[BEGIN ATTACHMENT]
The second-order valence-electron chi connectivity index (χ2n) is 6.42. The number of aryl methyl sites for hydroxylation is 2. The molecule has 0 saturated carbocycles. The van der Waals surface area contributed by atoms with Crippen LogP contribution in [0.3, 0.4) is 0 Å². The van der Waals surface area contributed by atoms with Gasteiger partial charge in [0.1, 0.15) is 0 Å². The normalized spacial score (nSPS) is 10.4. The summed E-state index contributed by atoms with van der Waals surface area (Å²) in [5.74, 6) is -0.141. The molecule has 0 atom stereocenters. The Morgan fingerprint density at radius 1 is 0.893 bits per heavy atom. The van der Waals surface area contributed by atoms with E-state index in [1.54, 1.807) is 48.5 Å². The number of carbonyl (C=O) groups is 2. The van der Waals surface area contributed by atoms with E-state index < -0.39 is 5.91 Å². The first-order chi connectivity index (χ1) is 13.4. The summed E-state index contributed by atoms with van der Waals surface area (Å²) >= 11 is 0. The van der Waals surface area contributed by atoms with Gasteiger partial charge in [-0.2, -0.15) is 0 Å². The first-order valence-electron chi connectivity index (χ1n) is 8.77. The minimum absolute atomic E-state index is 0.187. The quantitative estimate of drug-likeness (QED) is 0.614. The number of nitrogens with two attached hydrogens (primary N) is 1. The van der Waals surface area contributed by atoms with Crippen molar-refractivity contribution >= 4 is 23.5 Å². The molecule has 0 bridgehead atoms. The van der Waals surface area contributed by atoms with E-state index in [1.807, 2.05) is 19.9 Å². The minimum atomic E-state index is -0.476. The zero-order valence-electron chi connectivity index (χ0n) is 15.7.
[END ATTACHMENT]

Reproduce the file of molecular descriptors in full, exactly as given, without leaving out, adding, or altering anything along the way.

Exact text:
The second-order valence-electron chi connectivity index (χ2n) is 6.42. The number of aryl methyl sites for hydroxylation is 2. The molecule has 0 saturated carbocycles. The van der Waals surface area contributed by atoms with Crippen LogP contribution in [0.3, 0.4) is 0 Å². The van der Waals surface area contributed by atoms with Gasteiger partial charge in [0.1, 0.15) is 0 Å². The normalized spacial score (nSPS) is 10.4. The summed E-state index contributed by atoms with van der Waals surface area (Å²) in [5.74, 6) is -0.141. The molecule has 0 atom stereocenters. The Morgan fingerprint density at radius 1 is 0.893 bits per heavy atom. The van der Waals surface area contributed by atoms with E-state index in [1.54, 1.807) is 48.5 Å². The number of carbonyl (C=O) groups is 2. The van der Waals surface area contributed by atoms with E-state index < -0.39 is 5.91 Å². The first-order chi connectivity index (χ1) is 13.4. The summed E-state index contributed by atoms with van der Waals surface area (Å²) >= 11 is 0. The van der Waals surface area contributed by atoms with Gasteiger partial charge in [-0.2, -0.15) is 0 Å². The first-order valence-electron chi connectivity index (χ1n) is 8.77. The minimum absolute atomic E-state index is 0.187. The quantitative estimate of drug-likeness (QED) is 0.614. The number of nitrogens with two attached hydrogens (primary N) is 1. The van der Waals surface area contributed by atoms with Crippen molar-refractivity contribution >= 4 is 23.5 Å². The molecule has 0 bridgehead atoms. The van der Waals surface area contributed by atoms with E-state index in [1.807, 2.05) is 19.9 Å². The minimum atomic E-state index is -0.476. The zero-order valence-electron chi connectivity index (χ0n) is 15.7.